Wed05062015

News

Suspected Los Altos ID thief served arrest warrant

Evelyn Hernandez

A San Jose woman suspected of stealing the identity of a Los Altos resident was found already behind bars, according to Los Altos Police Sgt. Mark Bautista.

Bautista reported May 6 that Evelyn Hernandez, 44, was recently served...

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Schools

Mental health expert dispels myths

Mental health expert dispels myths


Megan V. Winslow/Town Crier
Palo Alto University Professor Paul Marcille addresses a crowd of psychology students and mental health activists last week about myths surrounding mental illness and violence.

In the wake of the 2011 Sandy Hook Elementa...

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Community

Q&A: Meet the city's new public works and administrative services directors

The city of Los Altos has hired three new department directors in the past ten months. The Town Crier recently profiled new Recreation Director Manny Hernandez. This week, the Town Crier profiles Susana Chan, new public works director, and Kim Juran-...

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Comment

Familiar icon pops up in Los Altos: A Piece of My Mind

I was walking to my car parked on State Street when my eye fell on an old familiar acquaintance from my early childhood, totally unexpected to meet in Los Altos. It was the “Steinway” logo over the door of the new Steinway Piano Gallery,...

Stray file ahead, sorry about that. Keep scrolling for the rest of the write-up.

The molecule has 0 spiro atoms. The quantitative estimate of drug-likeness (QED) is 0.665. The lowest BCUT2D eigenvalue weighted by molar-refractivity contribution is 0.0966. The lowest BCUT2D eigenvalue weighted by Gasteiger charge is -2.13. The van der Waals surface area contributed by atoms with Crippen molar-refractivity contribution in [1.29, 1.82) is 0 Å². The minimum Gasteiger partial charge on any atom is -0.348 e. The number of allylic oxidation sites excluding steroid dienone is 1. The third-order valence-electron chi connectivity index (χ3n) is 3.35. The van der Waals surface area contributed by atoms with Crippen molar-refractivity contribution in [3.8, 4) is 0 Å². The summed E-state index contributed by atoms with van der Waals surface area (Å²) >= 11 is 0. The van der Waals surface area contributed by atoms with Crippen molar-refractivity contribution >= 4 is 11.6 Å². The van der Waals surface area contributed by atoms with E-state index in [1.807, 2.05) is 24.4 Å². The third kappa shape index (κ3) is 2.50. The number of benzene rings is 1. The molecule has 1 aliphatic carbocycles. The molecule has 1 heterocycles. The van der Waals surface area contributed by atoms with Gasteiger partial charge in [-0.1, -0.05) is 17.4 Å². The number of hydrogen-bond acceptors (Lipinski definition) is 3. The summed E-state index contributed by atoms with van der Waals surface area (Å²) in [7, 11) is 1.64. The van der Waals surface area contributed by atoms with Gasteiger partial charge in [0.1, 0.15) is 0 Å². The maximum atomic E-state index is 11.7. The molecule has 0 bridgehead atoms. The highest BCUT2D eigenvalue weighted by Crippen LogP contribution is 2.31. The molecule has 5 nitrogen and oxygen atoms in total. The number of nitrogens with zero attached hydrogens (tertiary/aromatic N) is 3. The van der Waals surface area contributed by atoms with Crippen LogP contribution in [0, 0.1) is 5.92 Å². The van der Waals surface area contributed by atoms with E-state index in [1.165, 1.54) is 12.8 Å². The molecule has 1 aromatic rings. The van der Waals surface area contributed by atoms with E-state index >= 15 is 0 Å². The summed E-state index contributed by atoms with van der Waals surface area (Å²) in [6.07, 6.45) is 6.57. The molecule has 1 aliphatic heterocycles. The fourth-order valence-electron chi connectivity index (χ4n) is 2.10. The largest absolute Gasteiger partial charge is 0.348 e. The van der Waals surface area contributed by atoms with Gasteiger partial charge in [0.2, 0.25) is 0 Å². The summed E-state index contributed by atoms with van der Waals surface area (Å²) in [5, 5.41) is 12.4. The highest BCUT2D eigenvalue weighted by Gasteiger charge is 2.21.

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Special Sections

New Los Altos shop brews milk tea for gourmands

New Los Altos shop brews milk tea for gourmands


Eliza Ridgeway/Town Crier
Teaspoon, the milk tea shop at Village Court in Los Altos, above, serves a range of bubble teas and snow ice drinks, right.

Los Altos made it onto the milk tea map this spring with the opening of Teaspoon, a new bubble tea ...

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Business

Ed center scores spot in Foothills Crossing

Ed center scores spot in Foothills Crossing


Alicia Castro/ Town Crier
C2 Los Altos tutor Max Shih, left, instructs Homestead High School student Rajesh Suresh.

Los Altos families have a new resource for helping their children ace the test.

C2 Los Altos – a recently opened education cente...

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Books

People

DOROTHY RUTH MATHIS PUDER

DOROTHY RUTH MATHIS PUDER

9/17/1918-4/15/2015

Dorothy Puder died on April 15th in Sunnyvale, California. She will be remembered for her gentle, loving, positive and caring ways and will be greatly missed by family and friends.

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Travel

Cuba libre: Local residents join mad rush of travelers

Cuba libre: Local residents join mad rush of travelers


Natalie Elefant/Special to the Town Crier
Los Altos resident Natalie Elefant noted the vibrant street performances as a traveler in Cuba.

The U.S. restored diplomatic relations with Cuba late last year, enabling Americans to import $100 worth of cig...

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Stepping Out

 PYT's comedic musical opens this weekend in Mtn. View

PYT's comedic musical opens this weekend in Mtn. View


Lyn Flaim/Spotlight Moments Photography
The cast of Peninsula Youth Theatre’s “Once Upon a Mattress” includes, from left, Sophia Graziani (of Los Altos) as Winnifred, Chris Gough (Sunnyvale) as the Prince and Reilly Arena (Palo Alto) as the Queen. ...

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Spiritual Life

Mercifully in His grip: Exploring our true position in Christ